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Update of the Rhisotope project: Launch of an aquaponics unit in Eastern Cape

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Update of the Rhisotope project: Launch of an aquaponics unit in Eastern Cape

Aquaponics is the most innovative agricultural method of the new century

JOHANNESBURG, South Africa, November 18, 2021 / APO Group / –

Following the success of Phase 1 of the Rhisotope project, the next exciting aspect, the community outreach initiative, is underway. On November 16, a large-scale aquaponics unit, located in Paterson, was launched.

Scientifically, phase 1 of the Rhisotope project demonstrated that radioisotopes deposited in the rhino’s horn remain in the horn and do not return to the animal. This demonstrates that the project will be safe for animals, marking a very important milestone for the project. Phase 2 of the innovative project is expected to start in January 2022.

“The Rhisotope project has reached the first important milestone in being able to demonstrate to the regulator, the university animal ethics committee and rhino welfare stakeholders that it is completely safe for animals.” said Dr James Larkin, director of the Radiation and Health Physics Unit at the University of the Witwatersrand and the founder of the Project.

However, making scientific discoveries that can solve a problem and save the species is only part of the deal. Another important job is to engage with locals to help raise awareness of the issue. It is common knowledge that no species can be protected if local communities and stakeholders do not play an active role in this process.

Therefore, within the framework of the Rhisotope project, a community outreach program is vital. The founding sponsor of the Rhisotope project, Rosatom, the aquaponics unit, as well as the training program, are implemented by La Pieus, a leading installer in aquaponics in schools, community projects and sites across Africa. LPA CEO is 18-year-old environmental activist Rikalize Reinecke, who started her own aquaculture and aquaponics farm in 2014.

“Aquaponics is the most innovative agricultural method of the new century. This system gives you the ability to process the food in your garden and generate income. One system can sustainably feed a family of four to six people, ”Ms. Reinecke said.

An aquaponics unit will be run by local volunteers in collaboration with the Amakhala Foundation. All proceeds will be used to feed volunteer families, provide healthy and nutritious vegetables to a local soup kitchen and orphanage, and sell fresh produce to local lodges. The program will also help create and encourage entrepreneurial and business development opportunities for volunteers.

In addition, local school children will also benefit from the project. Benefits will take the form of presentations on the Rhisotope Project and the importance of rhinos in their daily lives. The informative conferences will be enriched and completed by the provision of teaching materials to learners.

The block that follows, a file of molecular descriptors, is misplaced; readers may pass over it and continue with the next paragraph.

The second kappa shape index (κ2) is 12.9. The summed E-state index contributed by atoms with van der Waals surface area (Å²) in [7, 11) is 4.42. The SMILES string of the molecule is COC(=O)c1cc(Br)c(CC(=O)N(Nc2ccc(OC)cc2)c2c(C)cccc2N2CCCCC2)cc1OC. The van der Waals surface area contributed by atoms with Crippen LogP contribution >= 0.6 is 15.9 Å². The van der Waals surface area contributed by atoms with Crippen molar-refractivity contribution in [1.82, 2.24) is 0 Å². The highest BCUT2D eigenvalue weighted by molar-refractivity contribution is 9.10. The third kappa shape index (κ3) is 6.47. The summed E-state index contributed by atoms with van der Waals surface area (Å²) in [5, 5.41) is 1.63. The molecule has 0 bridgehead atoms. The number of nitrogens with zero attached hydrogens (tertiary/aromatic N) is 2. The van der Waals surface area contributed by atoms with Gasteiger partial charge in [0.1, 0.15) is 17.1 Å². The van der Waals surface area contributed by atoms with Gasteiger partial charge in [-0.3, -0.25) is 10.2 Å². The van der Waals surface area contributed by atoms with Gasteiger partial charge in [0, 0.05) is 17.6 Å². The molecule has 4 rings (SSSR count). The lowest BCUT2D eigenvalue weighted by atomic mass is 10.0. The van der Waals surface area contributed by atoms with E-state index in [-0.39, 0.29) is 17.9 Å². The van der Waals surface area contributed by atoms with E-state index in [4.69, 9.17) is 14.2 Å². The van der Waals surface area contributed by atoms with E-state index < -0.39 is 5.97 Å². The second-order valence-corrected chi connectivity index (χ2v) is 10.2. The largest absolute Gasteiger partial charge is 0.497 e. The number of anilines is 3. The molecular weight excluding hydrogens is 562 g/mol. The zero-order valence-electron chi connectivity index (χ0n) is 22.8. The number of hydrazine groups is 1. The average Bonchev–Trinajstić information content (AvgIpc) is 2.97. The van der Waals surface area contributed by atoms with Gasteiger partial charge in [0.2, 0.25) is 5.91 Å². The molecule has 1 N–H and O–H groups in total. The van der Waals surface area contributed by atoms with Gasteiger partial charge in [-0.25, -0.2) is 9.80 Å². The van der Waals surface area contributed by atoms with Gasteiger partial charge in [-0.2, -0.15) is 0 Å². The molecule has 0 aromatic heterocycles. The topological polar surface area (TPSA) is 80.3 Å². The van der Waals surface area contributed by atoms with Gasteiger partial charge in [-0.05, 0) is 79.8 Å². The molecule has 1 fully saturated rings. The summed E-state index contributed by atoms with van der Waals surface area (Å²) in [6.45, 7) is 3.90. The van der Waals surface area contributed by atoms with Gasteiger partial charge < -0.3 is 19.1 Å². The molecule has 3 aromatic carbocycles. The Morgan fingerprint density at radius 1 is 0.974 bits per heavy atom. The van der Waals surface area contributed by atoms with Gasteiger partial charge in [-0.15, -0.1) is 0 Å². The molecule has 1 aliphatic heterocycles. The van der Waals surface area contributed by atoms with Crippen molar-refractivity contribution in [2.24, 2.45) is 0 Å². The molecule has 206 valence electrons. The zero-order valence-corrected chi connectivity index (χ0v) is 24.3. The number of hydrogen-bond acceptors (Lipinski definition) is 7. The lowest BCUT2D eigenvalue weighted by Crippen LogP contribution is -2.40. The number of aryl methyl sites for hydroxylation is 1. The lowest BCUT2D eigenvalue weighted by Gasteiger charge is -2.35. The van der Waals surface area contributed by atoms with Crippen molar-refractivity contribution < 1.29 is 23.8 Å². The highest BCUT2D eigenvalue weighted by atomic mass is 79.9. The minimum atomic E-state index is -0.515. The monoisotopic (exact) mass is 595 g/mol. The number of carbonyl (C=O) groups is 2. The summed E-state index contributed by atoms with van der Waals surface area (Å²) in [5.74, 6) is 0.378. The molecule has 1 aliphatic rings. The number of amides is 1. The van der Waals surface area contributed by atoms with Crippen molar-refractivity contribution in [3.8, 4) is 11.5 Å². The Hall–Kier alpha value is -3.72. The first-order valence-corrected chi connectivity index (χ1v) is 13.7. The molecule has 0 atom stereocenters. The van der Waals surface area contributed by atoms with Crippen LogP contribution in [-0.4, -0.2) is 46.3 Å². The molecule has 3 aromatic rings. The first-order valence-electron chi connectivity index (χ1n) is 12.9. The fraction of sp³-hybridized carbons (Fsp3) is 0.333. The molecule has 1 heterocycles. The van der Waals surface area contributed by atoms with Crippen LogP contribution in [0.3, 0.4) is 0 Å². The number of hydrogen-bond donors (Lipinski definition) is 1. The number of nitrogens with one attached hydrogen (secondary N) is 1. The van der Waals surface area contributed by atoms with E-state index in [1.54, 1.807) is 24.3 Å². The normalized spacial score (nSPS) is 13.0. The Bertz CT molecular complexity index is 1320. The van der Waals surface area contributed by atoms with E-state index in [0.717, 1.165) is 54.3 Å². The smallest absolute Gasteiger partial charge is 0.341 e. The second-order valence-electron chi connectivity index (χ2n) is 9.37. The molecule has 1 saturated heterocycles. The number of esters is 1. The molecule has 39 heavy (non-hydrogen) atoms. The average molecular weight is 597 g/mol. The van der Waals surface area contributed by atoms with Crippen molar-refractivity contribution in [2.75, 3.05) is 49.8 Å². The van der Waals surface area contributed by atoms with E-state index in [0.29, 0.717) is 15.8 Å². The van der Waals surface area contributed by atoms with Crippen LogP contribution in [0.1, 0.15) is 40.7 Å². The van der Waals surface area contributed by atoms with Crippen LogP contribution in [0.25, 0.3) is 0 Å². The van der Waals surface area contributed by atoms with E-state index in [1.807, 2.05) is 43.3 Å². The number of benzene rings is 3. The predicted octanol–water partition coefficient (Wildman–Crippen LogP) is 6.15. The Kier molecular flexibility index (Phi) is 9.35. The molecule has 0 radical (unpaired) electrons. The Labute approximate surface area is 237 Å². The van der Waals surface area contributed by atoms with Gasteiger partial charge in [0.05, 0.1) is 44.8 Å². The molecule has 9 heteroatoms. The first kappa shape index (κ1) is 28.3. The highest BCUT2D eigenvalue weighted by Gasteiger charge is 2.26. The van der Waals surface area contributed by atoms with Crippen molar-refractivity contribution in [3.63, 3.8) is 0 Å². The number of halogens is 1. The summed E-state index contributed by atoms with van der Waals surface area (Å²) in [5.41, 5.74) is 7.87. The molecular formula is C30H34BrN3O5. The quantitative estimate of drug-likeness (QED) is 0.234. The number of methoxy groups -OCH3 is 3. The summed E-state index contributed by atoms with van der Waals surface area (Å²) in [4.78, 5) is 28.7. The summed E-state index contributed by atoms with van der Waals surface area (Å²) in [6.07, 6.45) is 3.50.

Rosatom Central and Southern Africa, a regional office of the Russian state energy company, is the key partner in the project. Its CEO, Ryan Collyer, is convinced that this aquaponics unit will make a big difference in the daily life of this community. Mr. Collyer also stressed that the development of aquaponics is the key to long-term food security. According to him, the principle of aquaponics is based on the concept of sustainable development and environmental responsibility, which is in line with Rosatom’s corporate values.

About the Rhisotope project:

The Rhino Project is an initiative between WITS University, the world’s top nuclear scientists, researchers, South African rhino owners and the world’s top wildlife vets to dramatically reduce rhino poaching. In short, by placing radioactive material in rhino horn, we are creating an effective tool for demand reduction and rhino protection. It is a giant leap in the protection of this endangered species. If the appetite for horn decreases, so does poaching, the two challenges are not mutually exclusive and are inextricably linked.

The goal of the project is to create a sustainable and efficient way to significantly reduce the number of rhinos poached and killed for their horns. These animals need us more than you think. Through this project, Rhino Project will provide an effective tool in the rhino protection toolbox, innovation and the ability to evolve as the landscape changes is key.

With the international nuclear and radiological expertise brought by Rosatom to this project, it will make a significant contribution to the safeguard and protection of rhinos by reducing the desire for rhino horn, both by poachers and the end user, through the efficient use of currently available radioactive technologies. . This will allow anti-poaching teams to be more effective and help international and South African law enforcement agencies track and trace rhino horn trafficking channels using security capabilities. nuclear power at airports and ports. The smuggled rhino horn is not an industry in itself, it has become another lucrative “commodity” enjoyed by the biggest crime syndicates. Even though the trade in rhino horn is illegal and internationally prohibited, there are many countries that promote the illegal sale of horn, countries like Vietnam, China, Cambodia, Croatia and North Korea for to name a few.

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